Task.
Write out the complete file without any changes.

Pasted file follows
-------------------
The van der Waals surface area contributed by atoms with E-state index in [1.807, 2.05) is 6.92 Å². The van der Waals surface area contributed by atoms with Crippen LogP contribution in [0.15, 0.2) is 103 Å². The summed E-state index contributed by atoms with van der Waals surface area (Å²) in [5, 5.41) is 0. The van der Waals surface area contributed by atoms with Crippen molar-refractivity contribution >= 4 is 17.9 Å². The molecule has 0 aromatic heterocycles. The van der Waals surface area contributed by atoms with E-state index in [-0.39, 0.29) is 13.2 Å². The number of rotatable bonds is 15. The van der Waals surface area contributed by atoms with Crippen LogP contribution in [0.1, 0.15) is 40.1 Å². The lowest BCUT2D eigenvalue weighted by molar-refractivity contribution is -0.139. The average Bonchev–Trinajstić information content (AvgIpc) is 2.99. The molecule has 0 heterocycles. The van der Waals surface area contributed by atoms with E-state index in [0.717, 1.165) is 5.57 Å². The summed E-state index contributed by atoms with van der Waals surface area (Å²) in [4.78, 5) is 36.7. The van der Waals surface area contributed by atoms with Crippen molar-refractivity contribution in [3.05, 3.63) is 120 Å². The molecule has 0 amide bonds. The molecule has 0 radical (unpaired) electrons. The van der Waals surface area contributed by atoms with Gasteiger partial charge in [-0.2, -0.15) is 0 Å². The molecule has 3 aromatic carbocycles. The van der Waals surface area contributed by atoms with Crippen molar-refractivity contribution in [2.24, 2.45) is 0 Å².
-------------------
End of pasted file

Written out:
The van der Waals surface area contributed by atoms with E-state index in [1.807, 2.05) is 6.92 Å². The van der Waals surface area contributed by atoms with Crippen LogP contribution in [0.15, 0.2) is 103 Å². The summed E-state index contributed by atoms with van der Waals surface area (Å²) in [5, 5.41) is 0. The van der Waals surface area contributed by atoms with Crippen molar-refractivity contribution >= 4 is 17.9 Å². The molecule has 0 aromatic heterocycles. The van der Waals surface area contributed by atoms with E-state index in [-0.39, 0.29) is 13.2 Å². The number of rotatable bonds is 15. The van der Waals surface area contributed by atoms with Crippen LogP contribution in [0.1, 0.15) is 40.1 Å². The lowest BCUT2D eigenvalue weighted by molar-refractivity contribution is -0.139. The average Bonchev–Trinajstić information content (AvgIpc) is 2.99. The molecule has 0 heterocycles. The van der Waals surface area contributed by atoms with E-state index in [0.717, 1.165) is 5.57 Å². The summed E-state index contributed by atoms with van der Waals surface area (Å²) in [4.78, 5) is 36.7. The van der Waals surface area contributed by atoms with Crippen molar-refractivity contribution in [3.05, 3.63) is 120 Å². The molecule has 0 amide bonds. The molecule has 0 radical (unpaired) electrons. The van der Waals surface area contributed by atoms with Gasteiger partial charge in [-0.2, -0.15) is 0 Å². The molecule has 3 aromatic carbocycles. The van der Waals surface area contributed by atoms with Crippen molar-refractivity contribution in [2.24, 2.45) is 0 Å².